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Chortens and mani walls

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Among the more visible expressions of Buddhism in Ladakh are the chess-pawn-shaped chortens at the entrance to villages and monasteries. These are the Tibetan equivalent of the Indian stupa – large hemispherical burial mounds-cum-devotional objects, prominent in Buddhist ritual since the third century BC. Made of mud and stone (now also concrete), many chortens were erected as acts of piety by Ladakhi nobles, and like their southern cousins, they are imbued with mystical powers and symbolic significance: the tall tapering spire, normally divided into thirteen sections, represents the soul’s progression towards nirvana, while the sun cradled by the crescent moon at the top stands for the unity of opposites, and the oneness of existence and the universe. Some contain sacred manuscripts that, like the chortens, wither and decay in time, illustrating the central Buddhist doctrine of impermanence. Those enshrined in monasteries, however, generally made of solid silver and encrusted with semiprecious stones, contain the ashes or relics of revered rinpoches (incarnate lamas). Always pass a chorten in a clockwise direction: the ritual of circumambulation mimics the passage of the planets through the heavens and is believed to ward off evil spirits. Look out for the giant, brightly painted specimen between the bus station and Leh bazaar.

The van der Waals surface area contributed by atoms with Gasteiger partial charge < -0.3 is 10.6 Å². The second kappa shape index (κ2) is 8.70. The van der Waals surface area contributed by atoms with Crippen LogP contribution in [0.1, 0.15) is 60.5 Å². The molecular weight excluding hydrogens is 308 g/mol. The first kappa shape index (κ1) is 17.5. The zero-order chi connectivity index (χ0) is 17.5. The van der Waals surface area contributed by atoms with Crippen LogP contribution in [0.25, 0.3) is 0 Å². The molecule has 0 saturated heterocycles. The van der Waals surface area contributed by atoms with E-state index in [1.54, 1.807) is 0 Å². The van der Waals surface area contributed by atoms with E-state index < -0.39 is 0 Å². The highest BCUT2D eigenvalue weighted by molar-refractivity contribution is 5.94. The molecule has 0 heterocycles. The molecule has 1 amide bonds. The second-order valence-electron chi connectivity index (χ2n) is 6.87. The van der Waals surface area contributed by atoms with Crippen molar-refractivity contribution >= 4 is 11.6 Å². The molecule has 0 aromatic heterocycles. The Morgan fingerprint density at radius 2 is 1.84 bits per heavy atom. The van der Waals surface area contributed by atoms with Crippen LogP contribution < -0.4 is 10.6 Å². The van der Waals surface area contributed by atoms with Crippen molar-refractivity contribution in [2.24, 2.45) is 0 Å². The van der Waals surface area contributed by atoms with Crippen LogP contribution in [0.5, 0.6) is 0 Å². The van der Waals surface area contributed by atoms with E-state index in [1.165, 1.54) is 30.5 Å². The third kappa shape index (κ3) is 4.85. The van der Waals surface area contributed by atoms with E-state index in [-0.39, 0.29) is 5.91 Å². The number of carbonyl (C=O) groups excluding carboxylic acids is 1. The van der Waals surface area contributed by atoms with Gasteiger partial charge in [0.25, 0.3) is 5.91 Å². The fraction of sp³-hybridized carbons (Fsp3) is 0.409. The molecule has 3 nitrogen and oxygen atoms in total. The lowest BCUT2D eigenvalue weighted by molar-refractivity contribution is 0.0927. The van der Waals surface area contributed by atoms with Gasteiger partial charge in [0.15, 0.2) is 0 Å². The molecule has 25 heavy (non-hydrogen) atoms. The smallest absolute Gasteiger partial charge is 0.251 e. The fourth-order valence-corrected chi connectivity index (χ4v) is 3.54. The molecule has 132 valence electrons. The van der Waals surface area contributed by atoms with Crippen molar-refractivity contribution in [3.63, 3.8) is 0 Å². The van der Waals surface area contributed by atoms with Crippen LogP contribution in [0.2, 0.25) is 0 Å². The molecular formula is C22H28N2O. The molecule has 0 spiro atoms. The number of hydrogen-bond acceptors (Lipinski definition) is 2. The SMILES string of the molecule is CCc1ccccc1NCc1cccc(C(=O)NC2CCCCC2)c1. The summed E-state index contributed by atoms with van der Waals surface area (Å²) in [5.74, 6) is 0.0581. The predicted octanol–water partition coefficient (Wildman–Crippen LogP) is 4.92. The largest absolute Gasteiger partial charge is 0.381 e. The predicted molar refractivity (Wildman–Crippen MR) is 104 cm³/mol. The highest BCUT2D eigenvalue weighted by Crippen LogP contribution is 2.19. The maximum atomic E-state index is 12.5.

A short way downhill from the big chorten, near the radio station, stands an even more monumental symbol of devotion. The 500-metre mani wall, erected by King Deldan Namgyal in 1635, is one of several at important religious sites around Ladakh. Ranging from a couple of metres to over a kilometre in length, the walls are made of hundreds of thousands of stones, each inscribed with prayers or sacred mantras – usually the invocation Om Mani Padme Hum: “Hail to the Jewel in the Lotus”. It goes without saying that such stones should never be removed and visitors should resist the urge to climb onto the walls to have photographs taken.

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